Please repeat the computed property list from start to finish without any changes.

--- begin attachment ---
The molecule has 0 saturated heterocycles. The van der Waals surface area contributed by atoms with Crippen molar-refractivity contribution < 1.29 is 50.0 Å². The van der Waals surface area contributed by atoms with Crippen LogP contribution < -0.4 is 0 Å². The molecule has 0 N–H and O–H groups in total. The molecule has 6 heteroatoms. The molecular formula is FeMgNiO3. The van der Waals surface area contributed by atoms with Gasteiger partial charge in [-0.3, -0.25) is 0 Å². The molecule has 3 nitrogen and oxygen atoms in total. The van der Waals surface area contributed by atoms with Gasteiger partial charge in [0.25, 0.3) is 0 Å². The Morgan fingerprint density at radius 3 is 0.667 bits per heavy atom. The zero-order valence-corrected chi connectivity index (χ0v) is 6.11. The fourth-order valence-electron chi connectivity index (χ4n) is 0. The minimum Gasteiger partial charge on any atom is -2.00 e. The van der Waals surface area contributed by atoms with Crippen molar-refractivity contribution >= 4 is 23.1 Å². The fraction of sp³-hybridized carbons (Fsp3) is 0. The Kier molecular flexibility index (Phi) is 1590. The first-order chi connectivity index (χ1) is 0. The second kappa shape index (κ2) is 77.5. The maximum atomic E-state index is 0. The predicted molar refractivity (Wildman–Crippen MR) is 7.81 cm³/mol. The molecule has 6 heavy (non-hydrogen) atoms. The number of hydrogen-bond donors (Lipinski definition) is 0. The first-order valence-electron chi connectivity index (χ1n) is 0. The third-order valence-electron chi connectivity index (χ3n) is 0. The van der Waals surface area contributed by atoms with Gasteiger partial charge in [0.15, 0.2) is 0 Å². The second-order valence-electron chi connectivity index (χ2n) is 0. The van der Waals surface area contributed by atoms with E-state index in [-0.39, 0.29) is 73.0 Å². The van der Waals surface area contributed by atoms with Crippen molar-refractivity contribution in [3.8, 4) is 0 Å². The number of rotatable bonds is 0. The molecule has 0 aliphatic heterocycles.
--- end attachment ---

The molecule has 0 saturated heterocycles. The van der Waals surface area contributed by atoms with Crippen molar-refractivity contribution < 1.29 is 50.0 Å². The van der Waals surface area contributed by atoms with Crippen LogP contribution < -0.4 is 0 Å². The molecule has 0 N–H and O–H groups in total. The molecule has 6 heteroatoms. The molecular formula is FeMgNiO3. The van der Waals surface area contributed by atoms with Gasteiger partial charge in [-0.3, -0.25) is 0 Å². The molecule has 3 nitrogen and oxygen atoms in total. The van der Waals surface area contributed by atoms with Gasteiger partial charge in [0.25, 0.3) is 0 Å². The Morgan fingerprint density at radius 3 is 0.667 bits per heavy atom. The zero-order valence-corrected chi connectivity index (χ0v) is 6.11. The fourth-order valence-electron chi connectivity index (χ4n) is 0. The minimum Gasteiger partial charge on any atom is -2.00 e. The van der Waals surface area contributed by atoms with Crippen molar-refractivity contribution >= 4 is 23.1 Å². The fraction of sp³-hybridized carbons (Fsp3) is 0. The Kier molecular flexibility index (Phi) is 1590. The first-order chi connectivity index (χ1) is 0. The second kappa shape index (κ2) is 77.5. The maximum atomic E-state index is 0. The predicted molar refractivity (Wildman–Crippen MR) is 7.81 cm³/mol. The molecule has 6 heavy (non-hydrogen) atoms. The number of hydrogen-bond donors (Lipinski definition) is 0. The first-order valence-electron chi connectivity index (χ1n) is 0. The third-order valence-electron chi connectivity index (χ3n) is 0. The van der Waals surface area contributed by atoms with Gasteiger partial charge in [0.15, 0.2) is 0 Å². The second-order valence-electron chi connectivity index (χ2n) is 0. The van der Waals surface area contributed by atoms with E-state index in [-0.39, 0.29) is 73.0 Å². The van der Waals surface area contributed by atoms with Crippen molar-refractivity contribution in [3.8, 4) is 0 Å². The number of rotatable bonds is 0. The molecule has 0 aliphatic heterocycles.